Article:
FAQ Other Tips

Staying Safe Offsite: Taking Your Horse Away From Home

group trail ride
mm
Written by Susanna Wright

Safety Tips for Off-Property Adventures

Riding in your home arena is a relatively safe way to learn the basics and progress with your horsemanship. However, some riders will want to push the boundaries and explore further.

Whether this includes your nearby bridle paths, regional trails, horse shows, or even out-of-state travel, there are many places you can go with your horse.

Getting to your location safely is important, but so is safety in an unfamiliar place. We’ll discuss safety considerations, emergency preparedness, and techniques to make off-the-farm experiences fun for all.

horse tied to stock trailer

Source: Canva

Whether you are going for a trail ride or to a horse show, it is important to follow a few best practices to ensure a safe experience for both you and your horse:

  • Tell someone where you are going and when you plan to return
  • Bring a first-aid kit for both you AND your horse
  • Inspect tack and equipment for wear or signs of failure in advance of your trip; it is best to repair or replace items of concern before they cause a bigger problem
  • Pack spares of critical equipment such as halters and lead ropes
  • Bring extra feed and water just in case your plans change or you happen to get delayed or stranded
  • Prepare for any and all weather conditions you may encounter
  • Always wear your helmet!

Be aware of transportation laws and any requirements for traveling with horses.

For example, you may need a negative Coggins test, a certificate of veterinary inspection, or other health-related forms. Western states may require brand inspections if you are traveling away from home.

Some forms are only required if you are traveling across state lines. Specific venues may have stricter requirements.

girl riding pinto horse

Source: Canva

If you are trail riding with a group, it is important to know everyone’s comfort level. Decide on a plan in advance—this minimizes the temptation to make an unsafe decision in the moment. Your plan should include what to do in various scenarios that may occur.

Some questions to ask include:

  • Do you have a map?
  • Does everyone know the area?
  • What will you do if the weather changes?
  • What will you do if a horse or human gets injured?
  • Do you have the contact info for a local vet?
  • What about emergency contacts for the people you are riding with?
  • Will you have cell service?
  • What will you do if something happens, and you don’t have cell service?
  • What scenarios would cause the group to split up, versus sticking together?
  • Does everyone have a first aid kit, or who is carrying the kit if shared? Is the group trained on how to use the items in the kit?

If you are frequently riding in areas without cell service, it may be helpful to invest in a satellite phone like the Garmin InReach, a communication device that can be used to call for help or communicate with friends or family when you are out of cell range.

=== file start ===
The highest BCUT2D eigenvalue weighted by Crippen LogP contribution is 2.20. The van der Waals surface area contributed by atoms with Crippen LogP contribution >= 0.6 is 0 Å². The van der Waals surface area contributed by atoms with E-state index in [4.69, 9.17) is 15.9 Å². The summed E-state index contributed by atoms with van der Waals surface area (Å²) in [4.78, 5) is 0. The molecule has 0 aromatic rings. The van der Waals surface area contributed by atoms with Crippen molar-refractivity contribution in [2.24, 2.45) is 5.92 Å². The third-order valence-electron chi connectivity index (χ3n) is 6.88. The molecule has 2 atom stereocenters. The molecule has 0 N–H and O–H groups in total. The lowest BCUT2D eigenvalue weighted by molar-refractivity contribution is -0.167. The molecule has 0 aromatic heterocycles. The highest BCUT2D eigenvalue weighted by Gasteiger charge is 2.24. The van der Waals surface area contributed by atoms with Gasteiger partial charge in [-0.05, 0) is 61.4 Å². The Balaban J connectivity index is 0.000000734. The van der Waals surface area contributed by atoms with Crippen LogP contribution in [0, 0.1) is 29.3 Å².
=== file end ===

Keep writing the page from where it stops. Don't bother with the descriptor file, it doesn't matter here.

For those who may want to trail ride alone, certain apps can help track your ride and location, sending alerts if something seems amiss.

  • SafeRide by Seaver alerts loved ones if a fall is detected
  • Equilab offers GPS tracking for your ride, including live location sharing

Creating a plan before your trip helps ensure everyone is on the same page and prepared should something go wrong.

horse trail warning sign

Source: Canva

If you’re heading to a horse show for the first time, a few things to consider include:

  • Arrive early so your horse can take in all the sights and sounds of a new location
  • Consider reserving a stall for your horse so they have a safer place to relax than tying to a trailer
  • Keep it simple: prioritize a fun, safe experience for all versus a heavy competitive schedule

Some horses will handle off-farm experiences better than others. It can take time, practice, and positive reinforcement to teach a horse to be calm and relaxed in different situations.

Your job, as a rider, is to create a safe space for your horse to confidently approach new challenges.

Know the signs that your horse may be ready to spook and practice techniques for how to ride through those nervous moments. It is beneficial to travel with other experienced riders who know you and your horse—they can help assist if a problem arises or simply provide moral support.

If both you and your horse are newer to out-of-arena riding, it may be a good idea to enlist an experienced rider to pilot your horse and borrow a more seasoned mount for yourself. This will allow you to both learn and build confidence while minimizing the risk for a bad experience, or worse.

You need to convey confidence to your horse—if you are nervous, it can create a nervous horse.

person riding gray horse dressage

Source: Canva

Parting Thoughts

Getting off the farm is a great way to expand your riding horizons, build trust, and have fun! Just be sure to plan ahead to ensure everyone stays safe.

Sources:

Safety Guidelines for Horseback Riding on the Trails

Plan Now for Safe Trail Rides

Trail Riding Safety Essentials

Love it? Share it!

About the author

mm

Hey there, fellow horse lover and outdoor enthusiast! Horses have been my rock since day one. From my early days in 4-H to the college equestrian team, these majestic creatures have always been my passion. Riding Quarter Horses has been my gig for over two decades, snagging a few wins at the esteemed Quarter Horse Congress along the way.

Leave a Comment

This site uses Akismet to reduce spam. Learn how your comment data is processed.